Of course, Customers played a prominent role in determining what specific features and finish their trucks would have. The drawing office would work with them to meet their desires while still adhering to sound construction practices. Some flat bed truck bodies were enhanced by installing detachable side boards and tailgates. Others incorporated custom design features such as abbreviated or contoured head boards. But still the basic flat bed design described here was the most popular one. The more complicated truck body construction was generally reserved for the more seasoned apprentices who also required less supervision.
[HR][/HR] Job assignment and location
The Shop Foreman assigned jobs to apprentices as they arose. In the case of flat bed body building he would select the job site, issue the appropriate construction drawings and provide the wood "kit" prepared by the Mill shop -- laid out by him and transported to the job site by laborers.

The truck was parked in whatever shop space was available -- sometimes in the cab shop -- as determined by the foreman.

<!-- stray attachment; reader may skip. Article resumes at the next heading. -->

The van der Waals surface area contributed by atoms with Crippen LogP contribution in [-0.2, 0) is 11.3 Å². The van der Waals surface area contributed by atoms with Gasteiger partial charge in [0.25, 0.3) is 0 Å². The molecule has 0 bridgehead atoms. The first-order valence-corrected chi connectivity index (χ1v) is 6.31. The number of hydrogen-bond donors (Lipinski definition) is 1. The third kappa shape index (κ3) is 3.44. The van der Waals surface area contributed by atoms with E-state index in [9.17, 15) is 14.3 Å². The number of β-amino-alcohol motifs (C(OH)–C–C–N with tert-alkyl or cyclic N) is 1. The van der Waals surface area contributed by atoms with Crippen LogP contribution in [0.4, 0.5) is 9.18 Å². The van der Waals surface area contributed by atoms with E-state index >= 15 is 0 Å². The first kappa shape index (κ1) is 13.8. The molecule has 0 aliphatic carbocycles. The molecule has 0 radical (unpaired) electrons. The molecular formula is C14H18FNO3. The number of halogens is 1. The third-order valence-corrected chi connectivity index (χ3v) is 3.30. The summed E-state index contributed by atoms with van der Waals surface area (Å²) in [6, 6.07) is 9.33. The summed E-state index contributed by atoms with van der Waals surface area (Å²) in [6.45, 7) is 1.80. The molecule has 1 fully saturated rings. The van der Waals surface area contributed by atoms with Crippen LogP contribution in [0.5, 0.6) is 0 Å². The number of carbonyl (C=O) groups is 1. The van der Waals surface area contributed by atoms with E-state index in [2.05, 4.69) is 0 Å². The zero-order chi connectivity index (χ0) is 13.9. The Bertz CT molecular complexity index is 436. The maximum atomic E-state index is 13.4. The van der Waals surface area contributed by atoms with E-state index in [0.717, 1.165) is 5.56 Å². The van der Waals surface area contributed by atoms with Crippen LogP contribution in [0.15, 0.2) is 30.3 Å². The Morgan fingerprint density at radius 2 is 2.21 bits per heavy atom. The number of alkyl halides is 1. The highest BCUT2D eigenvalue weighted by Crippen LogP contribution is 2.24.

Trucks were in stripped configuration (only engine, transmission and chassis) with a temporarily secured wooden box that had been used as a seat by a company driver to deliver the vehicle from the manufacturer.

tillotson19.jpg
Informal sketch of Tillotson Works layout circa. 1948 - not to scale or proportion
As with the truck body sketch, I drew this from memory, so again the scale and proportions are undoubtedly off (probably more so than with the truck body sketch). By providing this rough drawing I hope to convey a sense of the production environment and the work flow.

I think Tillotson's physical plant was typical of similar British manufacturing businesses of the period. There was no compressed air system in any of the woodworking shops and therefor pneumatic tools were not used. There was overhead electric and natural lighting throughout and electrical outlets were provided in most shops. The Mill Shop had electrically operated machinery: circular saws, band saws, planers, sanders, drilling machines, shapers/routers, etc. There were no individual electrically operated hand-operated tools used such as circular saws, screw drivers, jigsaws, sanders, glue guns, nail guns, routers, etc.